Q: Younger readers are sometimes surprised to learn that science fiction and a lot of genre fiction was marginalized for a long time. That its legitimacy among fiction gatekeepers is fairly new. Do you think music was held to a different standard? I see some stigma for SF-friendly bands, but not to the same dismissive degree.
A: I think some of the science fiction musicians of the ’70s encountered some version of that prejudice. It wasn’t necessarily a case of, “We don’t consider it to be real music because it’s science fiction.” But mostly the industry didn’t consider it marketable. Bowie had some hits from time to time. But even he didn’t want to be pigeonholed as a science fiction musician. That would be the death of his career. If you were a musician in the early-’70s, though, making science fiction-based music, it meant you probably had a deep love for science fiction. It wasn’t the same as simply doing something space-themed. Now everybody would consider it a viable genre of music.
Q: After so many years of “my baby left me,” the possibilities it offered were broader.
A: I think so. It was a progressive era where people were looking to find bigger stories to tell and bigger ways to tell them. “2001: A Space Odyssey” came out in 1968. The moon landing was 1969. Human beings were starting to question in a different way what our place was in the universe. It was a time of redefining ourselves.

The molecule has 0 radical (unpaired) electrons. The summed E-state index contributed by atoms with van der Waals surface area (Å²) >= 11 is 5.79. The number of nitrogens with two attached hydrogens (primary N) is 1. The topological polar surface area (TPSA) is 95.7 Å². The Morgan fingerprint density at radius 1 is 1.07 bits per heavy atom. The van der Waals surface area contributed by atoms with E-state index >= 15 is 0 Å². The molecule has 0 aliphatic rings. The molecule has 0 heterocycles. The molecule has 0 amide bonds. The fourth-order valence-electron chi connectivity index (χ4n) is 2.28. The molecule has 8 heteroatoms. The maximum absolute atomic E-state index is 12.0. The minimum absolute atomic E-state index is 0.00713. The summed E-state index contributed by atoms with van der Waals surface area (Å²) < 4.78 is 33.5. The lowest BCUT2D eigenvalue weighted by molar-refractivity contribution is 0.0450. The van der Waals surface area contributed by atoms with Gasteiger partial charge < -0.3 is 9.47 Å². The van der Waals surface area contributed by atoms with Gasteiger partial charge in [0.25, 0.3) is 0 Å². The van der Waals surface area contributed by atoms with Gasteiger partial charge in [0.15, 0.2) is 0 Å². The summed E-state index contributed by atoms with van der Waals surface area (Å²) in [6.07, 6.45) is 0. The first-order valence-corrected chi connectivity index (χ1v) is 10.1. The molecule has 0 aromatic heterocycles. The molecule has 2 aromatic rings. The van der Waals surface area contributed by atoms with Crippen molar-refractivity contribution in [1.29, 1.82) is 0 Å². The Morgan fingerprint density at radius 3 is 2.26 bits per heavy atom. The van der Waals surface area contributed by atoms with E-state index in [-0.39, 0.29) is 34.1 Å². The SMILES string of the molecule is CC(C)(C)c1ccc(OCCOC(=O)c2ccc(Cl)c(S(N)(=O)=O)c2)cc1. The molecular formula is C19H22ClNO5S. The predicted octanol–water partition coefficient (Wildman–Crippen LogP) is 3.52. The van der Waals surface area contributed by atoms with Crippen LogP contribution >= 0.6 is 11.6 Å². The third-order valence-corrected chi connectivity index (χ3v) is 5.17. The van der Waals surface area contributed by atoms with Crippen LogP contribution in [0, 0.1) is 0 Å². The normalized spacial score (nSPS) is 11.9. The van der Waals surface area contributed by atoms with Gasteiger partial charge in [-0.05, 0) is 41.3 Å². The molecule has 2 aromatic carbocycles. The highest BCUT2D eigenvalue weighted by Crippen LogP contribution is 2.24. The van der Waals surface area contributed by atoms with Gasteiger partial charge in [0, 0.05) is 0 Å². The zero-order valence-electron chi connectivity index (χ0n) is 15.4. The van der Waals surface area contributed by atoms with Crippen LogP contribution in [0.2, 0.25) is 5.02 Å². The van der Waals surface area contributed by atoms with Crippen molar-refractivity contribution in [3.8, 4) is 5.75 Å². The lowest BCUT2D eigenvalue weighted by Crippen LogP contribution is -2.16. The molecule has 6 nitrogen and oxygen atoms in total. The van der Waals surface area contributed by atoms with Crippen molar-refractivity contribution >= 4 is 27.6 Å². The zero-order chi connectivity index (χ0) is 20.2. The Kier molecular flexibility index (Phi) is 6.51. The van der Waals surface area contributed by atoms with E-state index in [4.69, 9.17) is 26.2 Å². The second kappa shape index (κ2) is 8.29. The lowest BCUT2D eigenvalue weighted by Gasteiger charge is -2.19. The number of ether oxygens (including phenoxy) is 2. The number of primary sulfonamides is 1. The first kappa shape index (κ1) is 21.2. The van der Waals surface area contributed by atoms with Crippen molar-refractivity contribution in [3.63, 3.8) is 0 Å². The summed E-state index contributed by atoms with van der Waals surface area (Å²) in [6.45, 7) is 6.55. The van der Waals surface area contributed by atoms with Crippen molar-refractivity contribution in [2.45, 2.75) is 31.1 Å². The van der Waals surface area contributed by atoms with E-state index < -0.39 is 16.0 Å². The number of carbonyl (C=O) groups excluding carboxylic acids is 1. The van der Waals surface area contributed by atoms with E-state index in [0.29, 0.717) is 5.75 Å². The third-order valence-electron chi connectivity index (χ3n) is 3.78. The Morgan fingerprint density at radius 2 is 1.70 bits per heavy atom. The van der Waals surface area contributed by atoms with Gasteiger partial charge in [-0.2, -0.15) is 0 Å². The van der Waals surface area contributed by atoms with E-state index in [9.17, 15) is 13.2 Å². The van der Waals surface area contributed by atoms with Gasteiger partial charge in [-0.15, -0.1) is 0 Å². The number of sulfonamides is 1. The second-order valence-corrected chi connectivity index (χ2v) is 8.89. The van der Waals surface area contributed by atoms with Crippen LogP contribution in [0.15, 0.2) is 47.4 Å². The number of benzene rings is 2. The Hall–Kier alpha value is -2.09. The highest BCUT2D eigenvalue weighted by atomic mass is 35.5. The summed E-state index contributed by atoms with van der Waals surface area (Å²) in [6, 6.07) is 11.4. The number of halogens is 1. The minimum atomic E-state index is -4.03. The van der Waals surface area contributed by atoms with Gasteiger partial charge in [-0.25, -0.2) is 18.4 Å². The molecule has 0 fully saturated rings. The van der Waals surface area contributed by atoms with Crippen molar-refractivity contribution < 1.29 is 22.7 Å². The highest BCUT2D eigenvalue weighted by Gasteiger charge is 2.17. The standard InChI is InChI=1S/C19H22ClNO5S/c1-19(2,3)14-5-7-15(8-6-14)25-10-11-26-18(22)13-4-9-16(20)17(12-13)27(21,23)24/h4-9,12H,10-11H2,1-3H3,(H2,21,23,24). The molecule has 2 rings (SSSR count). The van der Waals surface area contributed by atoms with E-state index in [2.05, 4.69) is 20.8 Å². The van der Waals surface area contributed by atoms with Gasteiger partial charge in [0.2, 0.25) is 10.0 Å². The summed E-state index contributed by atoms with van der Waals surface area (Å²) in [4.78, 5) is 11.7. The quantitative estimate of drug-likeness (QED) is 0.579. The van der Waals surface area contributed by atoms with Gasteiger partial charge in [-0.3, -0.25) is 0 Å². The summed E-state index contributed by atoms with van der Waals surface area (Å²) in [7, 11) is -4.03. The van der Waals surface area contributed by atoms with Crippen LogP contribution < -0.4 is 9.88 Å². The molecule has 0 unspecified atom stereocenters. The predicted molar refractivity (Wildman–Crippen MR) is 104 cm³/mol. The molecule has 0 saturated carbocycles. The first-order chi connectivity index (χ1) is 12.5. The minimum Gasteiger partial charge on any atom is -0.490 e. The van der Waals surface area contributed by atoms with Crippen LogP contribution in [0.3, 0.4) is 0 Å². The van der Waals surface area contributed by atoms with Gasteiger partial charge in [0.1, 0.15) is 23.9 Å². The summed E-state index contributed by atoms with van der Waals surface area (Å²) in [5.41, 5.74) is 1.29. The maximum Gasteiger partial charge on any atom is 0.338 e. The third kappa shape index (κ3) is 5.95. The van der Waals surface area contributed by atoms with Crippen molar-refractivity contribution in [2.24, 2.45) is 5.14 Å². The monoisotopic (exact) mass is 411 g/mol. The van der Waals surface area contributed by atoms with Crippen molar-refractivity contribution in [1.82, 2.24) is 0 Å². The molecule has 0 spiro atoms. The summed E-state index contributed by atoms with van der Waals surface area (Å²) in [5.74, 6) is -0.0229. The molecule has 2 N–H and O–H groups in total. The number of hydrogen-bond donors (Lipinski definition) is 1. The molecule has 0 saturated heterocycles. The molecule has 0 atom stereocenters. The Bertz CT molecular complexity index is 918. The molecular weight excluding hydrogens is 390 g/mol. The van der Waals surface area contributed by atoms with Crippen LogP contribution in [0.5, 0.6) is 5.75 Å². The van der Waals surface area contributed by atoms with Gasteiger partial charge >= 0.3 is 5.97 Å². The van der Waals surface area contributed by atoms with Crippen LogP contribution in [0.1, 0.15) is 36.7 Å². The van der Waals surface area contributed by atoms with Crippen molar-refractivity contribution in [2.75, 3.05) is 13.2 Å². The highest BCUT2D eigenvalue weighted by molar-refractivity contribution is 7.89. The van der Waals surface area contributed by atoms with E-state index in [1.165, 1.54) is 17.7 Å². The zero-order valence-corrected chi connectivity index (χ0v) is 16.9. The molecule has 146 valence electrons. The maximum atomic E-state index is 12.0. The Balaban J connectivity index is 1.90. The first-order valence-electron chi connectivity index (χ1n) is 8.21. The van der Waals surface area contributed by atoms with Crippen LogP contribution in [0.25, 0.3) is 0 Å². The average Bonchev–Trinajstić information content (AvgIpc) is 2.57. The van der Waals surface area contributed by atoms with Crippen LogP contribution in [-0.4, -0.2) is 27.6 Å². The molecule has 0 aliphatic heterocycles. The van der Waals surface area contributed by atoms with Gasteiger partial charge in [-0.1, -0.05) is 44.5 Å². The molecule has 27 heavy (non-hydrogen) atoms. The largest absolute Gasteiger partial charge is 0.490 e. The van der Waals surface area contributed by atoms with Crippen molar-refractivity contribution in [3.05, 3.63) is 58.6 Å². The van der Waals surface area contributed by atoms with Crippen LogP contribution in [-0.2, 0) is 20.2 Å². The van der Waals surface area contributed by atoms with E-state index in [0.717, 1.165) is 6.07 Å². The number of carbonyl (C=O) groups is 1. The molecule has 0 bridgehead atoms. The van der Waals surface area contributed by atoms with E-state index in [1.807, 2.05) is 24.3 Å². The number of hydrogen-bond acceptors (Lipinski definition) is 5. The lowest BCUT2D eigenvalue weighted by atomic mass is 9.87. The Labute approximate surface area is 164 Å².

Q: Which is intriguing to me because that movie and the moon landing fall in between “Wichita Lineman” and Elton John’s “Rocket Man,” which to me sound like similar songs expressed in two entirely different ways.
A: I can totally see that. It’s funny when I was a kid, my favorite songs were “Rhinestone Cowboy” by Glen Campbell and “Rocket Man.” I know people see the Glen Campbell song as silly, but to me it captured this glittery image of a performer. It made me think of stars. … Elton wasn’t much of a science fiction fan, but (lyricist) Bernie Taupin was an avowed science fiction fan. There was direct inspiration from Bowie’s “Space Oddity,” and the similarities are obvious. But the idea was a working man, a blue collar guy in outer space thinking about his family while dealing with this existential isolation that would come from space travel.
Q: I was reading a book about the artificial heart and there were parallels between that and the space program in the way public interest peaks and wanes. The shuttle program simply didn’t capture imaginations the way the Mercury and Apollo missions did. But there was a shift in music’s science-fiction interest toward guys like Philip K. Dick and dystopian stories about communication.
A: Yes, Devo didn’t sing about aliens and spaceships. That wasn’t their thing. They sang about how corporate manipulation was going to be something big and problematic. It was going to be a frontier just as much as traveling through the solar system. So Devo’s view about how information could be used and controlled could seem fun or goofy, but their vision of the future was much darker than some of the other bands that worked with science fiction. Post-punk didn’t find space and aliens to hold much interest. Instead you get guys like Gary Numan thinking about Philip K. Dick, who himself was considering ideas that have to do with terrestrial everyday life, and how those things will be altered to an unrecognizable degree by technology.